Monday, June 8, 2009

Jewish Settlers in Colonial America

We often hear about the Christian roots of America, and for good reason. There was a very strong Christian influence starting with Columbus. Sometimes we hear about a Judeo-Christian tradition in our history. People could assume that the term relates to the fact that the Holy Bible contains both the Old Testament of Jewish history and law as well as the New Testament of Jesus' teachings and commission.

But it is important to realize that even by the time of the Revolutionary War there were thriving Jewish communities here. Many, if not all, of the Jewish settlers came here for the same reasons the Christian settlers came: for religious liberty. Even though some of our states had official Christian religions at the time the Constitution was written, there was a diversity of religions here, including Jewish.

The following is an excerpt from Library of Congress article titled "Faith of Our Forefathers."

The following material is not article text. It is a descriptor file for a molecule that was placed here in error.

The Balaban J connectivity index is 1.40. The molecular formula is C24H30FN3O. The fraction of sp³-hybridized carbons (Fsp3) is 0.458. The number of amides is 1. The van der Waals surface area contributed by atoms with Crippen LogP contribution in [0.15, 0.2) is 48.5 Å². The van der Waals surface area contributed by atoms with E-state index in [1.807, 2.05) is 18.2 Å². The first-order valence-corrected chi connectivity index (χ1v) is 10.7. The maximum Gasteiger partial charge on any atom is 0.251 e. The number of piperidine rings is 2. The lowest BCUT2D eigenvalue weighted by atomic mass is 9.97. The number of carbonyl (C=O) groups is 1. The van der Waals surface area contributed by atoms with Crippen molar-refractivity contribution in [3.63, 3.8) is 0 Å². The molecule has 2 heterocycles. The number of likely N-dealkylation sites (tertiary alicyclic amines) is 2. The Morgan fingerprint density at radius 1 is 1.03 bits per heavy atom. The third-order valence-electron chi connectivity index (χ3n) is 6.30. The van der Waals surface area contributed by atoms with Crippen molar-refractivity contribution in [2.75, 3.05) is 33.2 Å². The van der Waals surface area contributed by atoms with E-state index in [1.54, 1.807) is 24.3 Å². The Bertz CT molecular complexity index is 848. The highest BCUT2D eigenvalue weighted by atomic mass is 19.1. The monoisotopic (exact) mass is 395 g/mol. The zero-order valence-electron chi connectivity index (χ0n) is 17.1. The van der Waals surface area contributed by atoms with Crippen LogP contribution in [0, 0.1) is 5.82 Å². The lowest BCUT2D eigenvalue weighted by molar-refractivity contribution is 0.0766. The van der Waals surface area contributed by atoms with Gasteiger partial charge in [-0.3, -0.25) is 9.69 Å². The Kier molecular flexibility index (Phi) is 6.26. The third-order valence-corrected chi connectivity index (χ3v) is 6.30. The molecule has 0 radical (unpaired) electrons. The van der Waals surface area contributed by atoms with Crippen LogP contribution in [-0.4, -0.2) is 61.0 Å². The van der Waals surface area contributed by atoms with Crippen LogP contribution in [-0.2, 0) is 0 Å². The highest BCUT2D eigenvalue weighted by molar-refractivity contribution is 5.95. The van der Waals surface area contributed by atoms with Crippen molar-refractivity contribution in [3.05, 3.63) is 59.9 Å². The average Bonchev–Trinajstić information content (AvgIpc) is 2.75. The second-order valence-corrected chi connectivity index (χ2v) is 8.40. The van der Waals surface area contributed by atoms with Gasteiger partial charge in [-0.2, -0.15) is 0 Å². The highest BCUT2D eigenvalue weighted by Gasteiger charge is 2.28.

Jews Find a Refuge in 17th Century America

The first Jews who settled in British North America were fleeing a possible pogrom in Brazil. For some decades, Jews had flourished in Dutch-held areas of Brazil, but a Portuguese conquest of the area in 1654 confronted them with the prospect of the introduction of the Inquisition, which had recently burned a Brazilian Jew at the stake (1647). A shipload of 23 Jewish refugees from Dutch Brazil arrived in New Amsterdam (soon to become New York) in 1654 and by the next year had established religious services in the city. By the time of the Declaration of Independence, they had established several thriving synagogues.

Read the entire article here.

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